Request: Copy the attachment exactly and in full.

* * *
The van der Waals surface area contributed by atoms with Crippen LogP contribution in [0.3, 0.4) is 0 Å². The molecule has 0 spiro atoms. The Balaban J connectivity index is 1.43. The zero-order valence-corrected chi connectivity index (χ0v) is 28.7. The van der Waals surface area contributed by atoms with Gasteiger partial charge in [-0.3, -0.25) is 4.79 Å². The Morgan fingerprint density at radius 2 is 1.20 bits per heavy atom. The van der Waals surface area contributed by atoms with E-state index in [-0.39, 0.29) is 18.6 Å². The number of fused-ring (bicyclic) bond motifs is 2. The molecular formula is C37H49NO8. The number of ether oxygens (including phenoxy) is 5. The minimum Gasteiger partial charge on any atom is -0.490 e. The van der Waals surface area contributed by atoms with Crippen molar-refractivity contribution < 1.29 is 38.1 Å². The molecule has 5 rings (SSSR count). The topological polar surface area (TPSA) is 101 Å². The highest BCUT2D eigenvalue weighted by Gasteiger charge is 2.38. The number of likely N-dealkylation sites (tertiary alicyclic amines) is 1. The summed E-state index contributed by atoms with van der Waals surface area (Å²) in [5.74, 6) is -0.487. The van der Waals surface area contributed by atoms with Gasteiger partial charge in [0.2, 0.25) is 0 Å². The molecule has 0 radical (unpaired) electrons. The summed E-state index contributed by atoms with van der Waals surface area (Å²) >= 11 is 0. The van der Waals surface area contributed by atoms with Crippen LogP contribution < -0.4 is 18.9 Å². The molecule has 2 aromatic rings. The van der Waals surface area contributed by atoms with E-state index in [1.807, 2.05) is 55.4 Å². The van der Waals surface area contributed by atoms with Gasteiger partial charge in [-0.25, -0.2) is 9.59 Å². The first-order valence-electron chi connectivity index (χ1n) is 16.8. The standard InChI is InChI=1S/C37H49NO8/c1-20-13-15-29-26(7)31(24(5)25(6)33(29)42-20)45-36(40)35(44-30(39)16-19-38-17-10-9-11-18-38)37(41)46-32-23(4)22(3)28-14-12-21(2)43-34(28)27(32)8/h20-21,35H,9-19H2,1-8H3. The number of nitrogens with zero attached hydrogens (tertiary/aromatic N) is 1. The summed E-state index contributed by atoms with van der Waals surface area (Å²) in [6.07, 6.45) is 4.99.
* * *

The van der Waals surface area contributed by atoms with Crippen LogP contribution in [0.3, 0.4) is 0 Å². The molecule has 0 spiro atoms. The Balaban J connectivity index is 1.43. The zero-order valence-corrected chi connectivity index (χ0v) is 28.7. The van der Waals surface area contributed by atoms with Gasteiger partial charge in [-0.3, -0.25) is 4.79 Å². The Morgan fingerprint density at radius 2 is 1.20 bits per heavy atom. The van der Waals surface area contributed by atoms with E-state index in [-0.39, 0.29) is 18.6 Å². The number of fused-ring (bicyclic) bond motifs is 2. The molecular formula is C37H49NO8. The number of ether oxygens (including phenoxy) is 5. The minimum Gasteiger partial charge on any atom is -0.490 e. The van der Waals surface area contributed by atoms with Crippen molar-refractivity contribution < 1.29 is 38.1 Å². The molecule has 5 rings (SSSR count). The topological polar surface area (TPSA) is 101 Å². The highest BCUT2D eigenvalue weighted by Gasteiger charge is 2.38. The number of likely N-dealkylation sites (tertiary alicyclic amines) is 1. The summed E-state index contributed by atoms with van der Waals surface area (Å²) in [5.74, 6) is -0.487. The van der Waals surface area contributed by atoms with Gasteiger partial charge in [0.2, 0.25) is 0 Å². The molecule has 0 radical (unpaired) electrons. The summed E-state index contributed by atoms with van der Waals surface area (Å²) >= 11 is 0. The van der Waals surface area contributed by atoms with Crippen LogP contribution < -0.4 is 18.9 Å². The molecule has 2 aromatic rings. The van der Waals surface area contributed by atoms with E-state index in [1.807, 2.05) is 55.4 Å². The van der Waals surface area contributed by atoms with Gasteiger partial charge in [-0.25, -0.2) is 9.59 Å². The first-order valence-electron chi connectivity index (χ1n) is 16.8. The standard InChI is InChI=1S/C37H49NO8/c1-20-13-15-29-26(7)31(24(5)25(6)33(29)42-20)45-36(40)35(44-30(39)16-19-38-17-10-9-11-18-38)37(41)46-32-23(4)22(3)28-14-12-21(2)43-34(28)27(32)8/h20-21,35H,9-19H2,1-8H3. The number of nitrogens with zero attached hydrogens (tertiary/aromatic N) is 1. The summed E-state index contributed by atoms with van der Waals surface area (Å²) in [6.07, 6.45) is 4.99.